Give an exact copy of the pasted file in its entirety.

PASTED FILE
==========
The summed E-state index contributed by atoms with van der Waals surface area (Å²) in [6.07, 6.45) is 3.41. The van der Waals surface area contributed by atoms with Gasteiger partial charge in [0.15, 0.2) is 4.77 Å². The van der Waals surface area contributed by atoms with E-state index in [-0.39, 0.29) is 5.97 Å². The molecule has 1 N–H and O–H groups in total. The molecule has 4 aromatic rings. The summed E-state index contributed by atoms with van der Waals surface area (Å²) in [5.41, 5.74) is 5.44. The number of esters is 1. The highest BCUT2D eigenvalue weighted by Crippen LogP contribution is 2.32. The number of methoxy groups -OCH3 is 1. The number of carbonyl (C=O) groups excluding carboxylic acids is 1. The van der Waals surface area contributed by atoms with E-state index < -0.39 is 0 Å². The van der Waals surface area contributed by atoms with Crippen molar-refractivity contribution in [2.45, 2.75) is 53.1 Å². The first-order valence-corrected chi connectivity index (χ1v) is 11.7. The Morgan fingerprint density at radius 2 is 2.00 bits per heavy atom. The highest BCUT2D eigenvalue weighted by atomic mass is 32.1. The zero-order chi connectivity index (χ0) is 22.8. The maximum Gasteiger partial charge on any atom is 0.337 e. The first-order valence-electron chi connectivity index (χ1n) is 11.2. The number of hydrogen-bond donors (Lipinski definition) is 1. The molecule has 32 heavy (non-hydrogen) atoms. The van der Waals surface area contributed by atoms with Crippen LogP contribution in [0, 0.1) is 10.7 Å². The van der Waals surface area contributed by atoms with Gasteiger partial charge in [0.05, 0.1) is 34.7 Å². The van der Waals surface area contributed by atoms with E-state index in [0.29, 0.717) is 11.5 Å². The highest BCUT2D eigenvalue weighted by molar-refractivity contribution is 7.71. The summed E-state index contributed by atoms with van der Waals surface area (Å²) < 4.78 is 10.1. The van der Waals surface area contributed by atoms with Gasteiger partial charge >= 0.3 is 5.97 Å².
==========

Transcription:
The summed E-state index contributed by atoms with van der Waals surface area (Å²) in [6.07, 6.45) is 3.41. The van der Waals surface area contributed by atoms with Gasteiger partial charge in [0.15, 0.2) is 4.77 Å². The van der Waals surface area contributed by atoms with E-state index in [-0.39, 0.29) is 5.97 Å². The molecule has 1 N–H and O–H groups in total. The molecule has 4 aromatic rings. The summed E-state index contributed by atoms with van der Waals surface area (Å²) in [5.41, 5.74) is 5.44. The number of esters is 1. The highest BCUT2D eigenvalue weighted by Crippen LogP contribution is 2.32. The number of methoxy groups -OCH3 is 1. The number of carbonyl (C=O) groups excluding carboxylic acids is 1. The van der Waals surface area contributed by atoms with E-state index < -0.39 is 0 Å². The van der Waals surface area contributed by atoms with Crippen molar-refractivity contribution in [2.45, 2.75) is 53.1 Å². The first-order valence-corrected chi connectivity index (χ1v) is 11.7. The Morgan fingerprint density at radius 2 is 2.00 bits per heavy atom. The highest BCUT2D eigenvalue weighted by atomic mass is 32.1. The zero-order chi connectivity index (χ0) is 22.8. The maximum Gasteiger partial charge on any atom is 0.337 e. The first-order valence-electron chi connectivity index (χ1n) is 11.2. The number of hydrogen-bond donors (Lipinski definition) is 1. The molecule has 32 heavy (non-hydrogen) atoms. The van der Waals surface area contributed by atoms with Crippen LogP contribution in [0, 0.1) is 10.7 Å². The van der Waals surface area contributed by atoms with Gasteiger partial charge in [0.05, 0.1) is 34.7 Å². The van der Waals surface area contributed by atoms with E-state index in [0.29, 0.717) is 11.5 Å². The highest BCUT2D eigenvalue weighted by molar-refractivity contribution is 7.71. The summed E-state index contributed by atoms with van der Waals surface area (Å²) < 4.78 is 10.1. The van der Waals surface area contributed by atoms with Gasteiger partial charge >= 0.3 is 5.97 Å².